I recently came across an article on the Financial Post. Article. The article was talking about how frequently buying or selling stock in your TFSA can make your prone to an audit by CRA. Apparently, if you use your TFSA for any "business" use, all your income in your TFSA can become taxable. I am not going to go into too much details as it is well explained in the articles. I just wanted to point out the article to everyone so that you don't find yourself in such situation. However, if you follow our philosophy of slowly but wealthy where you buy and hold then you'll be just fine. Keep saving, investing and wealth growing. Cheers.

Monday, July 3, 2017

Bank of Canada Interest Rate Hike? What does it mean for you?


I am not sure if you have been following the news lately by there has been a lot of speculation that the Bank of Canada will raise its overnight interest rate. Here is a CBC article if you want to read into the background: Article. Ever since the US increased their interest rate, there has been a lot of speculation on when Canada will follow. 

What this all mean for the average Canadian like yourself? Well interest rate it is used to determine the prime rate which is how much it cost to borrow money. If you were the one lending money then it's how much you should charge for your money. It's kind of like the MSRP when you go buy a car from a dealer, but for borrowing money. Google definition of prime rate: "the lowest rate of interest at which money may be borrowed commercially." 

The biggest impact is the one area where people burrow the most money, their mortgage. 

Mortgage
Lets examine the impact of this on mortgage and your monthly payment. So from doing some simple google search, I was able to find this chart on ratehub.ca. It compares Bank of Canada's overnight interest rate with the prime mortgage rate. One thing that I want to point out is that not all banks has the same mortgage prime rate, TD is currently at 2.85% while RBC is at 2.72%. Regardless, the speculation is that BoC will increase its overnight rate from the current 0.5% to 0.75%. We can assume that mortgage rate will go up by about 0.25% as well, it might not be exact but it'll be a good estimation. Let's compare what a 0.25% difference will do to a $200,000 mortgage.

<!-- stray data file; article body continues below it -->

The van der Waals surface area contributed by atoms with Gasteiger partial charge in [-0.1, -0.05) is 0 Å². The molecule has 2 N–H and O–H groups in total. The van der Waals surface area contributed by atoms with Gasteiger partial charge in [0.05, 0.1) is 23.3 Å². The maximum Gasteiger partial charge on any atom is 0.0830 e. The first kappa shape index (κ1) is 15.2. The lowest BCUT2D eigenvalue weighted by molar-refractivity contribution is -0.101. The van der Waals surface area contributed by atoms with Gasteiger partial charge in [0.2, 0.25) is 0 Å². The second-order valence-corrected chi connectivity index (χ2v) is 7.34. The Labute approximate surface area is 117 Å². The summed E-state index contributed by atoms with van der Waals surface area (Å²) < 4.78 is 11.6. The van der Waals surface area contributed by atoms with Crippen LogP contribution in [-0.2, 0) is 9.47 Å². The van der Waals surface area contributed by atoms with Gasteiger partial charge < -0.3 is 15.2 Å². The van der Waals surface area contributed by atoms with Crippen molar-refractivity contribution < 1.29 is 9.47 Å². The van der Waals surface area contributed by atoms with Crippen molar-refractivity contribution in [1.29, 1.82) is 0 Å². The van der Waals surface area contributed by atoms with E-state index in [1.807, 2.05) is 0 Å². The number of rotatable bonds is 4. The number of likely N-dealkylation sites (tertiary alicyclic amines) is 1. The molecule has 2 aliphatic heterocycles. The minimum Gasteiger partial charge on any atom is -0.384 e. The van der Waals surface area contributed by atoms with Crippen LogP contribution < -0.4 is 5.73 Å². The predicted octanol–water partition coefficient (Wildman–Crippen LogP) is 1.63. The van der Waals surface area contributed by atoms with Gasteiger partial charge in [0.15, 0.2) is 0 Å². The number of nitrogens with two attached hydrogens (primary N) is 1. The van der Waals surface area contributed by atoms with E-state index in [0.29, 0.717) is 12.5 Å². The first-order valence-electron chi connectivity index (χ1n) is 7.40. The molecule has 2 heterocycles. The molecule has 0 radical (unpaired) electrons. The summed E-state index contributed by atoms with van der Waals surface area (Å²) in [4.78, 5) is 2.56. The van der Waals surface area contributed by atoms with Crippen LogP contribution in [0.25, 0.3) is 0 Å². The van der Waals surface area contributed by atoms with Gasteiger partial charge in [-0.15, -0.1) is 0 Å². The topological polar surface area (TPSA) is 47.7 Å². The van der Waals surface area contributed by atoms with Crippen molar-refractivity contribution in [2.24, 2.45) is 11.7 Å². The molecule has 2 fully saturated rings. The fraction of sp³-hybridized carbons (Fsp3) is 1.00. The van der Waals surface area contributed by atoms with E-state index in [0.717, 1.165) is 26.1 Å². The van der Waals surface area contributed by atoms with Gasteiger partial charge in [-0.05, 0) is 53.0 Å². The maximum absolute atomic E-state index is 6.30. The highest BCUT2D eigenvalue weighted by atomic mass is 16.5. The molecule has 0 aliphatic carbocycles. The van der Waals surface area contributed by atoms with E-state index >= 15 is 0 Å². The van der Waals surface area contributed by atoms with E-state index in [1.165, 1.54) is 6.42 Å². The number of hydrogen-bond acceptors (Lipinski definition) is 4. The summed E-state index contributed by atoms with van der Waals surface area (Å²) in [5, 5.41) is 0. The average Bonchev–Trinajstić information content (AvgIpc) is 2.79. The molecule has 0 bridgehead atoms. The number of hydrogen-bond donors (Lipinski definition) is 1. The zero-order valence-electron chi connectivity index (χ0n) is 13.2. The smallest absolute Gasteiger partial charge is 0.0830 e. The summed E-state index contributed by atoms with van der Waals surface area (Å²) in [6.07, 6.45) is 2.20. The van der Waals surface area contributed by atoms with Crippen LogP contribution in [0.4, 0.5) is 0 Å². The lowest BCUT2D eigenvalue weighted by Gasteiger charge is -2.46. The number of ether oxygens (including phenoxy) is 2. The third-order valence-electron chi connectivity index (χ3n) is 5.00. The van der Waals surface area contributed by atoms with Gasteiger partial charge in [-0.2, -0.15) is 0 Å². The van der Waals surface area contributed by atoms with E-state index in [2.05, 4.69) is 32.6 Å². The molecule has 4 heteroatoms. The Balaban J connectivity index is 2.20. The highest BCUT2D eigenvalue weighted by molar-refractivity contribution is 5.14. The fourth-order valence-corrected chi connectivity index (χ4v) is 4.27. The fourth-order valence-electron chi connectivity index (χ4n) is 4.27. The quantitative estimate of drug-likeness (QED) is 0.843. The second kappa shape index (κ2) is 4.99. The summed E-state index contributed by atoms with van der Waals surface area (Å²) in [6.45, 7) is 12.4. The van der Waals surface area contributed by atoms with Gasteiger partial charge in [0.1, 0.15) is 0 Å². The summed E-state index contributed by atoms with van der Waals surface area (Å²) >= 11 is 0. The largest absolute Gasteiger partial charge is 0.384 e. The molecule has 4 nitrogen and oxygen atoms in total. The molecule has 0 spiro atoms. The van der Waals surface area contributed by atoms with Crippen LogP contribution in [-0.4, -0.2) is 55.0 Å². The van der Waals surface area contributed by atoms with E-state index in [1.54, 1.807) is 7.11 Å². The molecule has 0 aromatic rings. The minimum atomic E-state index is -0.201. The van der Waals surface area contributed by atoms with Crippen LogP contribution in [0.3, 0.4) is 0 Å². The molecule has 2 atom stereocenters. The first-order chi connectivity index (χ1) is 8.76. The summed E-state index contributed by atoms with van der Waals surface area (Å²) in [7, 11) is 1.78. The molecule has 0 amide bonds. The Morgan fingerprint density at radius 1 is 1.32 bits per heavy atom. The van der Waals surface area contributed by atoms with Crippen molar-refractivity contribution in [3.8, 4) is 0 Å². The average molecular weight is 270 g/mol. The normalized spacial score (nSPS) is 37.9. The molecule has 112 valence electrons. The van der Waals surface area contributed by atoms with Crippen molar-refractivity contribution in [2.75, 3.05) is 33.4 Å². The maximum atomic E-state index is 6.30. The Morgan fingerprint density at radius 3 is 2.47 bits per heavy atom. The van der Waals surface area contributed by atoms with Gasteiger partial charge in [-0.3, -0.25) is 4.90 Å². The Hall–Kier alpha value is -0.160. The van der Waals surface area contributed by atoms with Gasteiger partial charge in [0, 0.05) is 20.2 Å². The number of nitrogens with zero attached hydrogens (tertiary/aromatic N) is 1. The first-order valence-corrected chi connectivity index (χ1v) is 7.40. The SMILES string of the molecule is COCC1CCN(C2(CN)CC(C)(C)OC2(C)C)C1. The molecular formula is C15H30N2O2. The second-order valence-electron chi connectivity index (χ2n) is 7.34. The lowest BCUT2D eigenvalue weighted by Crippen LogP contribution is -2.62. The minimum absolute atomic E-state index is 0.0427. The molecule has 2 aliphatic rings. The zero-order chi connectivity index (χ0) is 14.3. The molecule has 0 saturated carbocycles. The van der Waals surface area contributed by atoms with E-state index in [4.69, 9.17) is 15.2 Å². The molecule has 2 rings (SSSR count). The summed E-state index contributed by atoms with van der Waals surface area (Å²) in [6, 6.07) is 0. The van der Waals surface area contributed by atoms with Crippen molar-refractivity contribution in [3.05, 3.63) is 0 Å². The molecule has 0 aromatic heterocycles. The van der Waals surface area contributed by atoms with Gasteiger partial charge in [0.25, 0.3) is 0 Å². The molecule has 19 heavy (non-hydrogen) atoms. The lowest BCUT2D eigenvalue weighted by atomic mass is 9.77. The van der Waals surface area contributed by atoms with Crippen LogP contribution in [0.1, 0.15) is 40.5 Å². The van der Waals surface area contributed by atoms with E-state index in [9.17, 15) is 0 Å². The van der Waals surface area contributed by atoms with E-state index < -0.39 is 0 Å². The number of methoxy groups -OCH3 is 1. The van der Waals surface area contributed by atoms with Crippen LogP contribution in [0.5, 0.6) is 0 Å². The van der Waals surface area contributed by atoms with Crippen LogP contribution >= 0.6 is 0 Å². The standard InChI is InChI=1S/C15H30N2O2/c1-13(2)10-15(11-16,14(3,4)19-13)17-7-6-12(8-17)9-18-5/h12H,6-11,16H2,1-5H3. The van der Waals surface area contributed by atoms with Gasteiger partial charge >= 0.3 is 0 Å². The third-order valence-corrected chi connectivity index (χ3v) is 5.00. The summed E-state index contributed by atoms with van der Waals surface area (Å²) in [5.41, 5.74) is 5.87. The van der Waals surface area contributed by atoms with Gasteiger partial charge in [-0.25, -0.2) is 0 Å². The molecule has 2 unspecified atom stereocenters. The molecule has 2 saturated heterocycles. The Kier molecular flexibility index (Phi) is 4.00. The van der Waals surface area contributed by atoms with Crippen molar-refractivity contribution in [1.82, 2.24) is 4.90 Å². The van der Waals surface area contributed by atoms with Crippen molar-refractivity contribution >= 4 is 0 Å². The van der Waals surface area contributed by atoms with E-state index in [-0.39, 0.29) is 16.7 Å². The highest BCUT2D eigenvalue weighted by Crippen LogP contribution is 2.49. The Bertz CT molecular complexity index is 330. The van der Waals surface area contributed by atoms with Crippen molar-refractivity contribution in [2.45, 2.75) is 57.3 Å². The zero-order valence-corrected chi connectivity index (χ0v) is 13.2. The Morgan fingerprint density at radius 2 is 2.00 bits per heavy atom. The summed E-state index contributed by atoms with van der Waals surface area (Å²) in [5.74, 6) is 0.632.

It's about $25 more in monthly payment which equates to $1000 more of interest in two years and less money going towards principal. Even thought $25 might not seem like a lot, the expectation is that the rate will continue to go up. My advice is bring your debt down as much as you can while the rate is still relatively low. Pretend that the rate is 0.25% higher and put that extra money towards your monthly payment. I mean eventually you'll have to pay it, might as well do it now.

Consumer Debt
The secondary impact are other debts, such as line of credits and credit cards. Basically, if you are in debt then an increase in interest rate is bad news for you. In David Chilton's book "The Wealthy Barber Returns", he suggested that when the interest rate is low, it's best to pay down your debt. This way when the interest rate goes back up, you wont have to pay as much since your debt is much lower. Even thought his book was one of the best seller, Canadian still owes $1.74 for every dollar in income, guess not a lot of peoples are taking his advice. The fact is, as interest rate goes up, your debt will grow as well if you are not able to take control of it. Interest are usually compounded monthly for credits and it can really get out of control fast.